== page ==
South Africa: Beware The White Knight Whistleblower

Last Updated: 27 January 2012
Article by Neil MacKenzie

This article examines the incentives motivating whistleblowers when tipping off the competition authorities about cartel conduct. It suggests that, following the guidance of the European Courts, the statements that whistleblowers provide should be assessed cautiously and supported by corroborative evidence.

Cartels are by their nature secretive. Cartel members are unlikely to keep any documentary proof of their participation, and will usually take measures to destroy any such evidence. Sometimes firms cover their tracks by creative means, such as assigning each other 'code names' to throw suspecting competition authorities off the scent. Individual participants may use dedicated mobile phones or email addresses for cartel communications. The result is that cartels are difficult to detect and even more difficult to prove.

A leniency programme is therefore an enormously powerful weapon in a competition agency's arsenal. A firm which is participating or has participated in a prohibited agreement may approach the competition authority and obtain immunity from having a financial penalty imposed upon it in exchange for its full cooperation.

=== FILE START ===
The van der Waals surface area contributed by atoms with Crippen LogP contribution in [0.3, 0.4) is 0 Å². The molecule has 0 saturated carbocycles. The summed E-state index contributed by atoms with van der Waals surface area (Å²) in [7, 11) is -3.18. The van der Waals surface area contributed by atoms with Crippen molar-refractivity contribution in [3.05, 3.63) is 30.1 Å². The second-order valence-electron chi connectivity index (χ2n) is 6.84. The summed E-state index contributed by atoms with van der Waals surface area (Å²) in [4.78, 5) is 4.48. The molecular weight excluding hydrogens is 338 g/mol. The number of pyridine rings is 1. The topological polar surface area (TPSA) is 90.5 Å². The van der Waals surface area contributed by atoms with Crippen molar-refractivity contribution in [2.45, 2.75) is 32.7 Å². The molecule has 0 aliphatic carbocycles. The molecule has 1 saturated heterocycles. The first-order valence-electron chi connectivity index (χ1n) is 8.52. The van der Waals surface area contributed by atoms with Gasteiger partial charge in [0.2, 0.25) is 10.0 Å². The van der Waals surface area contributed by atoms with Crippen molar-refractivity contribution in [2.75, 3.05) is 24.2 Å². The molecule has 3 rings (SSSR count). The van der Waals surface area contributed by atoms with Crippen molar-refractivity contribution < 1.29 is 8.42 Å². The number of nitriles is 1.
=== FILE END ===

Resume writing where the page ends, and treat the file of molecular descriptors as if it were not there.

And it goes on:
To 'cooperate', a whistleblower1 must be on hand to provide any and all information relating to the unlawful activities throughout the investigation and prosecution proceedings. It must make full disclosure to the authority of its involvement in the cartel. All evidence, including statements of employees who attended cartel meetings or had knowledge of the workings of the cartel must be produced.

The evidence provided in this process often forms the central pillar of the authority's case, and is used as a springboard to invoke other enforcement techniques. These may include surprise inspections at the premises of the other participants or subpoenas of people and documents from other firms.